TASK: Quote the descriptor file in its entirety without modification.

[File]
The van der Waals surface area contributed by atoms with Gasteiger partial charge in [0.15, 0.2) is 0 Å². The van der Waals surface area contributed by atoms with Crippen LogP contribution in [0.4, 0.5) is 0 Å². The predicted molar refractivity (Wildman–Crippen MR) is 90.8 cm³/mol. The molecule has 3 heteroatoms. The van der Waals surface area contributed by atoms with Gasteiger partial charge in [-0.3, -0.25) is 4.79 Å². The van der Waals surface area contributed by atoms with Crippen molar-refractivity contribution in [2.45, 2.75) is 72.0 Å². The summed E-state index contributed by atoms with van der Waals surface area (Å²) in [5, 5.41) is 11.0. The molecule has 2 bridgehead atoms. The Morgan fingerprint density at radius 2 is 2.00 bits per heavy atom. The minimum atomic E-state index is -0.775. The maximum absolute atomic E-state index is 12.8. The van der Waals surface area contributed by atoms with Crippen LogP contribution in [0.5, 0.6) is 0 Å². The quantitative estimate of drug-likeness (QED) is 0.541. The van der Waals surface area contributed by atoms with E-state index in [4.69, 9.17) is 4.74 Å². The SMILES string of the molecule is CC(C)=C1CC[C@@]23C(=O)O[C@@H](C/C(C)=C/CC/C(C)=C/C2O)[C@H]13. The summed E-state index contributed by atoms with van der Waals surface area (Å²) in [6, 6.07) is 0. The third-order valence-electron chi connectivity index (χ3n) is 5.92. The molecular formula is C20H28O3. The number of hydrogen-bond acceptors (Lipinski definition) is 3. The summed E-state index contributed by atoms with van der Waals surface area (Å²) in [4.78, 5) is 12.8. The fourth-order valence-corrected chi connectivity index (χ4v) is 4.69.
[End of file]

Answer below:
The van der Waals surface area contributed by atoms with Gasteiger partial charge in [0.15, 0.2) is 0 Å². The van der Waals surface area contributed by atoms with Crippen LogP contribution in [0.4, 0.5) is 0 Å². The predicted molar refractivity (Wildman–Crippen MR) is 90.8 cm³/mol. The molecule has 3 heteroatoms. The van der Waals surface area contributed by atoms with Gasteiger partial charge in [-0.3, -0.25) is 4.79 Å². The van der Waals surface area contributed by atoms with Crippen molar-refractivity contribution in [2.45, 2.75) is 72.0 Å². The summed E-state index contributed by atoms with van der Waals surface area (Å²) in [5, 5.41) is 11.0. The molecule has 2 bridgehead atoms. The Morgan fingerprint density at radius 2 is 2.00 bits per heavy atom. The minimum atomic E-state index is -0.775. The maximum absolute atomic E-state index is 12.8. The van der Waals surface area contributed by atoms with Crippen LogP contribution in [0.5, 0.6) is 0 Å². The quantitative estimate of drug-likeness (QED) is 0.541. The van der Waals surface area contributed by atoms with E-state index in [4.69, 9.17) is 4.74 Å². The SMILES string of the molecule is CC(C)=C1CC[C@@]23C(=O)O[C@@H](C/C(C)=C/CC/C(C)=C/C2O)[C@H]13. The summed E-state index contributed by atoms with van der Waals surface area (Å²) in [6, 6.07) is 0. The third-order valence-electron chi connectivity index (χ3n) is 5.92. The molecular formula is C20H28O3. The number of hydrogen-bond acceptors (Lipinski definition) is 3. The summed E-state index contributed by atoms with van der Waals surface area (Å²) in [4.78, 5) is 12.8. The fourth-order valence-corrected chi connectivity index (χ4v) is 4.69.